Fact: Everyone is different and requires treatment according to their needs. Whether it is psychotherapy, medication, or both, varies per person, diagnosis, and treatment plan.
• Myth Mental health disorders are often life-long and difficult to treat
Fact: Not true, as always it varies per person and needs. Some disorders require medications for a period of under a year and some may be extended. Some medications can trigger withdrawal symptoms that can be worse that the original problem. It is important to discuss these issues with your doctor before being placed on a medication for a mental disorder and plan the length of time and tapering of the medication and also discuss therapies available.
• Myth: I can handle my own health problems, and if I can’t ,then I am weak.
Fact: People may have mild mental problems, but do not seek help for it as they have used traditional coping mechanisms (exercise, balanced diet, work, self-help, family/friend time, etc) and can continue with their normal life. Many problems can be mild and be easily solved by these traditional mechanisms.
But when your coping mechanisms are not enough to solve your problems or that your problems overwhelm your coping efforts that is when help is required. This is when your problems do not allow or limit you from doing your regular daily activities. We need to accept our human limitations and seek help when our coping skills are not enough for our problems. It is always better to treat early our problems early rather than later as they may get worse untreated. Just the act of seeking help proves you are not weak.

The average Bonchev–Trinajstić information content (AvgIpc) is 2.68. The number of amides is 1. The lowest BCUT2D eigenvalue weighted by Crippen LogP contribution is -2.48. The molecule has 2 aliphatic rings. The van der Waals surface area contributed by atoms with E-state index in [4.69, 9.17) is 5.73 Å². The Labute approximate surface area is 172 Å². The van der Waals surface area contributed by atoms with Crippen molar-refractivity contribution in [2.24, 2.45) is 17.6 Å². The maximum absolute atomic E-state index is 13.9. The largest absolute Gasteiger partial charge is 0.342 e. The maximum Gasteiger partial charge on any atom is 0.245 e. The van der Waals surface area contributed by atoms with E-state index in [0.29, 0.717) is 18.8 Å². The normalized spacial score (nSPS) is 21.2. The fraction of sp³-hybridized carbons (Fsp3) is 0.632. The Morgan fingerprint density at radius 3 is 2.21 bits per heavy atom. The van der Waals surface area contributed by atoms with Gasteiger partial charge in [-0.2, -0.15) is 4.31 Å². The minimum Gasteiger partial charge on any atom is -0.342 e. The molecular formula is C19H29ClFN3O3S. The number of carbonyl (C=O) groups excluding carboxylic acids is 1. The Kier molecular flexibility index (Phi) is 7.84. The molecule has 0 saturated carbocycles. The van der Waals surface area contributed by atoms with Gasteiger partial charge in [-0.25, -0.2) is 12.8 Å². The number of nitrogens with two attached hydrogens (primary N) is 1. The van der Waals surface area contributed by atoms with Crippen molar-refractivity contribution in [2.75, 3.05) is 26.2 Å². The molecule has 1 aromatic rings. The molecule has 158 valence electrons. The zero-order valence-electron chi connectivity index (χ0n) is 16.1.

• Myth: Mental health problem are purely biological or genetic in nature.
Fact: Biological and genetic factors can influence but do not tell the whole picture. Your interaction with the environment and other biological factors can influence the way our mind works. Some mental health diseases can have genetic predisposition but might not necessarily mean you will manifest it.
• Myth: Mental illness can be treated by a preferred medical doctor (primary care physician)
Fact: They can help you with the treatment, but they generally do not have the vast experience as a specialist in the mental health care such as a psychiatrist or psychologist that can provide superior care in this area. This is why in medicine there are many specialties, to address specific issues and needs with the correct treatment and medications.
• Myth: Psychiatry only involves crazy people
Fact: Not necessarily, many patients have other illnesses that are not related to mental health and after correcting the problem or imbalance, they improve. Most patients have a mental illness as a side effect of another health condition.
• Myth: Psychiatrists don’t offer “talk therapy”